"We should practice the art of enjoying the immediate, the nearby. We need to cultivate simple tastes, and learn to be content in our present circumstances. In so doing, we will discover that the simple life brings us the greatest satisfaction."

Esther Bowman (Canada: 1987) in Haas, p. 252

Ever since the beginning of the Anabaptist movement, these groups have struggled with their identity. Being "disciples" or followers of Christ should make us different from those around us, they reasoned. The question is, what should these differences be? What aspects of "the world" are OK, and which ones should be avoided? These continue to be important questions today. After all, we do live in Canada, but how much should we adapt to the culture, beliefs, and practices of those around us? When does "conforming" become a negative thing? As you may have already guessed, Mennonites in Canada would offer many different answers to these questions. 

Differing approaches

Martin's Mennonite Meetinghouse near Waterloo, Ontario (30 Kb): Mennonite Historical Archives of Ontario (1990- 11.20), photo by Sam Steiner
Old Order Mennonite Meetinghouse near Waterloo, Ontario (1993)

The Old Order Amish and Old Order Mennonite groups provide the most drastic answer to these questions. The most conservative communities do not have electricity or telephones on their property, use no farm machinery, and drive horses and buggies. They dress in "plain" dark clothes, speak their own language, and worship in their own churches; in short, they are the people who many think of when they hear the term "Amish" or even "Mennonite."

Other Mennonite churches also stress the importance of being different from the surrounding culture, but do not require certain clothing or reject particular aspects of modern technology. The sheer number of websites listed under "Mennonite" on the internet attests to this. Nonetheless, these groups still believe that new technological possibilities need to be tempered with sound judgement. In other words, just because people can do something does not necessarily mean that they should!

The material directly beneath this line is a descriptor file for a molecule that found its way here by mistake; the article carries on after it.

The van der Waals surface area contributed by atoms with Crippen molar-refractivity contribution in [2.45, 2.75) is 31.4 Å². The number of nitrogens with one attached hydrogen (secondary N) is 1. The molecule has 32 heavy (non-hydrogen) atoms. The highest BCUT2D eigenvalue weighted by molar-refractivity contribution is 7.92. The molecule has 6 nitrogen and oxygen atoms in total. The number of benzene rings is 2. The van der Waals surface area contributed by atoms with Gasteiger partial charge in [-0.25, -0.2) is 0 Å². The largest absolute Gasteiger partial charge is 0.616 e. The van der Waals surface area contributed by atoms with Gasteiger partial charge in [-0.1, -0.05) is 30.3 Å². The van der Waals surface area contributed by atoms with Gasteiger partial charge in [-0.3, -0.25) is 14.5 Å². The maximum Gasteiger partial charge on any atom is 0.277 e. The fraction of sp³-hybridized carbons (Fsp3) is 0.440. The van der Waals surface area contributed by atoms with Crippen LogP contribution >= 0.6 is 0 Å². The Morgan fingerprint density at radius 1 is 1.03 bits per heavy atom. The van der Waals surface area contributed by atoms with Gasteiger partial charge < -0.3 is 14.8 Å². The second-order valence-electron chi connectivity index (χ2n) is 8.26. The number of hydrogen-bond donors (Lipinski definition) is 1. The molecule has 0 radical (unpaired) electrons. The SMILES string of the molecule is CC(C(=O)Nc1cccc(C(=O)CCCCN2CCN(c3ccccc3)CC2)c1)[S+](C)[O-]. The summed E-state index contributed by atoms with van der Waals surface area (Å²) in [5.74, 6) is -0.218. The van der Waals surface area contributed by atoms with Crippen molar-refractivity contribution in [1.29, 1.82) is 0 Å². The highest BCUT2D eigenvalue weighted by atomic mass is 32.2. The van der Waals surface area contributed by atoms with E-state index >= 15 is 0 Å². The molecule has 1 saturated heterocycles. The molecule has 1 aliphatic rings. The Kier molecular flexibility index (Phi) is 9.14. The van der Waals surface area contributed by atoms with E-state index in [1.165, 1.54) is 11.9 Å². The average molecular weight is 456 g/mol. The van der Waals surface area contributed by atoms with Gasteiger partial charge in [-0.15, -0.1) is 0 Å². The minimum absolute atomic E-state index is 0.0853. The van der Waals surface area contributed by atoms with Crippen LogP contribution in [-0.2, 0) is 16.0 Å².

Similar thinking

Peace Mennonite Church, Vancouver, B.C., 1986 (27 Kb): Mennonite Historical Society of Ontario (CGC 10.10.578)
Peace Mennonite Church, Vancouver, B.C. (1986)

Although at first glance these might look like totally different approaches, they have many similarities. Perhaps the most important is that both emphasize the attitude one has towards the "world." The Amish do not necessarily believe that certain clothing or technology is "evil," but that clothes are outward signs of internal attitudes.

Both groups also assume that being a Christian, following Jesus, affects every aspect of life. Jobs, clothes, money, and relationships - in short, everything comes under the authority and guidance of God. It is not a matter of God wanting us to wear this and not that; it is a matter of God wanting us.

Mennonites believe that clothes, cars, technology, and many other things can distract us from what is really important. They can get in the way of our hearing or paying attention to the will of God. Perhaps the differences between more conservative and liberal Mennonites could best be described as different tolerance levels for these potential distractions.

Created 1998 by Derek Suderman